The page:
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IP the lone wolf

A good mindset for IP 2

In today's blog post, I would like to discuss the common tendency to treat intellectual property (IP) as an isolated subject, separate from other corporate projects. This approach often leads to problems and missed opportunities. It perfectly aligns with the theme of my recent series, "A good mindset for IP."

Isolation of intellectual property

I have observed numerous instances where IP projects are treated as special or additional tasks, rather than integral components of research and development initiatives. In some cases, IP is even considered a "nice to have" rather than an essential aspect. This approach gives rise to a multitude of issues.

The most obvious problem is the time pressure that arises when IP is neglected until later stages. By the time the product is ready for launch, IP protection needs to be filed. However, due to the nature of most IP rights, this must be done before the product is released to the public. I believe it's unnecessary to elaborate further on the consequences of rushing a task that requires careful attention. This becomes even more critical when dealing with complex matters like patent applications or utility models.

Another challenge stems from the lack of involvement of IP specialists. Whether you work with external attorneys or in-house counsels, treating IP as an isolated subject disrupts the flow of information, leading to subpar outcomes. One factor is the difficulty in determining what information is necessary to create the best work product. A less obvious issue is the human factor. When individuals are not fully engaged in a project or team, their level of commitment and their goals and objectives are likely to differ compared to other participants.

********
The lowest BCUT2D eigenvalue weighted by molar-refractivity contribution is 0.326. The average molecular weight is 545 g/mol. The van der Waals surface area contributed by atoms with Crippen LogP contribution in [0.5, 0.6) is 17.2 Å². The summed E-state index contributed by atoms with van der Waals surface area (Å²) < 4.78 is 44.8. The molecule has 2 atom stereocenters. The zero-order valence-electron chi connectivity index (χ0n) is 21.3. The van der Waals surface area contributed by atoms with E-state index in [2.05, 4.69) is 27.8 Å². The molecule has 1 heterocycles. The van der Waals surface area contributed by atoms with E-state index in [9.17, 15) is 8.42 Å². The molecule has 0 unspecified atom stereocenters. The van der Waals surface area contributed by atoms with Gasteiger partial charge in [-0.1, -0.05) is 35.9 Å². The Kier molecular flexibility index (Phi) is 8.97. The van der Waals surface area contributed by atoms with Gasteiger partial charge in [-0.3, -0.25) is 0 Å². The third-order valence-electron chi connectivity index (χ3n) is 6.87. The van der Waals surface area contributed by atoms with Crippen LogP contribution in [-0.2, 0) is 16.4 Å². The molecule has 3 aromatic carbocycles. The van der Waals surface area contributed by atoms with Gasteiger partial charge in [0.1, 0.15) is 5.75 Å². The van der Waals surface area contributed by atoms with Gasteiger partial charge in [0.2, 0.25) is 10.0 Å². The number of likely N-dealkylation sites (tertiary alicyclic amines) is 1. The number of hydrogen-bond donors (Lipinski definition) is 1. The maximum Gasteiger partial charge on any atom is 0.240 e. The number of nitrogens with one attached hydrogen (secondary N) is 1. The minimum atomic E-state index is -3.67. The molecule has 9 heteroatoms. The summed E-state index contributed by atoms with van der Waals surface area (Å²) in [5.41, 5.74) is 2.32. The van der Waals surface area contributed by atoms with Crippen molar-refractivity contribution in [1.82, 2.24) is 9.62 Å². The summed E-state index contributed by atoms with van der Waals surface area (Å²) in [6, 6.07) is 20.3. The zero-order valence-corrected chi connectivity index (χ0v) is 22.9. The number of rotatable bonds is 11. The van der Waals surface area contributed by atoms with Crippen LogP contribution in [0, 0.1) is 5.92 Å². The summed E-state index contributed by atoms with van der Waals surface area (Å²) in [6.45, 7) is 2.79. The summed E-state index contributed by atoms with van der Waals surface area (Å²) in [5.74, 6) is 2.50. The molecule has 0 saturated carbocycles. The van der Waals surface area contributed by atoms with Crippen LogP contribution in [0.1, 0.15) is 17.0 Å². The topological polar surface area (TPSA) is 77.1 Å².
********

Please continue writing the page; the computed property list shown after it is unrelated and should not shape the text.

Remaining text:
Intellectual property culture

Lastly, there is a cultural problem associated with addressing IP as an isolated subject within an organization. This approach results in two outcomes. Firstly, employees will not prioritize IP, leading to missed deadlines and lost knowledge and information. Secondly, the organization fails to foster a genuine understanding of IP among its employees. Most individuals will feel disconnected from the subject and perceive it with fear, rather than associating it with creativity and enjoyment.

To cultivate a more inclusive approach to IP work, it is crucial to involve a diverse group of individuals. This group could include professionals from marketing, business development, research and development, management, sales, and of course, IP specialists. It doesn't have to involve extensive workshops or IP training sessions. Often, it is most effective to integrate IP considerations as part of ongoing projects. Regular meetings with a diverse team can be held to identify the IP that emerges from the project and determine the IP needed to achieve the overall business objectives. Tasks can then be adjusted and aligned to create valuable IP alongside the project's progress.

What are your thoughts on this matter? Do you believe that your IP filings could benefit from the knowledge of the entire organization? Have you encountered difficulties in making IP approachable and enjoyable for your team?